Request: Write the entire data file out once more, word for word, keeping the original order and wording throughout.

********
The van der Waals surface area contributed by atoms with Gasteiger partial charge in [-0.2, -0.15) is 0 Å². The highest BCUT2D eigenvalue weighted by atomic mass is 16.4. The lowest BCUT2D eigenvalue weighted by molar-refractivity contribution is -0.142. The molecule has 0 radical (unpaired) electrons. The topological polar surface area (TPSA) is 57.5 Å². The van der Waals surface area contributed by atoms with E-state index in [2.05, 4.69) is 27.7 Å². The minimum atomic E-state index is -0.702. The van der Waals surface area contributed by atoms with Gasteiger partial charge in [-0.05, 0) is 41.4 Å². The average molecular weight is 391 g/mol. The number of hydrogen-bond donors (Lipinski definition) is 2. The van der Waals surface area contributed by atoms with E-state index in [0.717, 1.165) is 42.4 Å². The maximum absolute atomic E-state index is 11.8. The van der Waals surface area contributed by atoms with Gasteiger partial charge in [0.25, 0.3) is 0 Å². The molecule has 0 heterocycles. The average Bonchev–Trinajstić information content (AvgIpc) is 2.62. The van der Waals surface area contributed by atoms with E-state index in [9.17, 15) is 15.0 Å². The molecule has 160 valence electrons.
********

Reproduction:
The van der Waals surface area contributed by atoms with Gasteiger partial charge in [-0.2, -0.15) is 0 Å². The highest BCUT2D eigenvalue weighted by atomic mass is 16.4. The lowest BCUT2D eigenvalue weighted by molar-refractivity contribution is -0.142. The molecule has 0 radical (unpaired) electrons. The topological polar surface area (TPSA) is 57.5 Å². The van der Waals surface area contributed by atoms with E-state index in [2.05, 4.69) is 27.7 Å². The minimum atomic E-state index is -0.702. The van der Waals surface area contributed by atoms with Gasteiger partial charge in [-0.05, 0) is 41.4 Å². The average molecular weight is 391 g/mol. The number of hydrogen-bond donors (Lipinski definition) is 2. The van der Waals surface area contributed by atoms with E-state index in [0.717, 1.165) is 42.4 Å². The maximum absolute atomic E-state index is 11.8. The van der Waals surface area contributed by atoms with Gasteiger partial charge in [0.25, 0.3) is 0 Å². The molecule has 0 heterocycles. The average Bonchev–Trinajstić information content (AvgIpc) is 2.62. The van der Waals surface area contributed by atoms with E-state index in [9.17, 15) is 15.0 Å². The molecule has 160 valence electrons.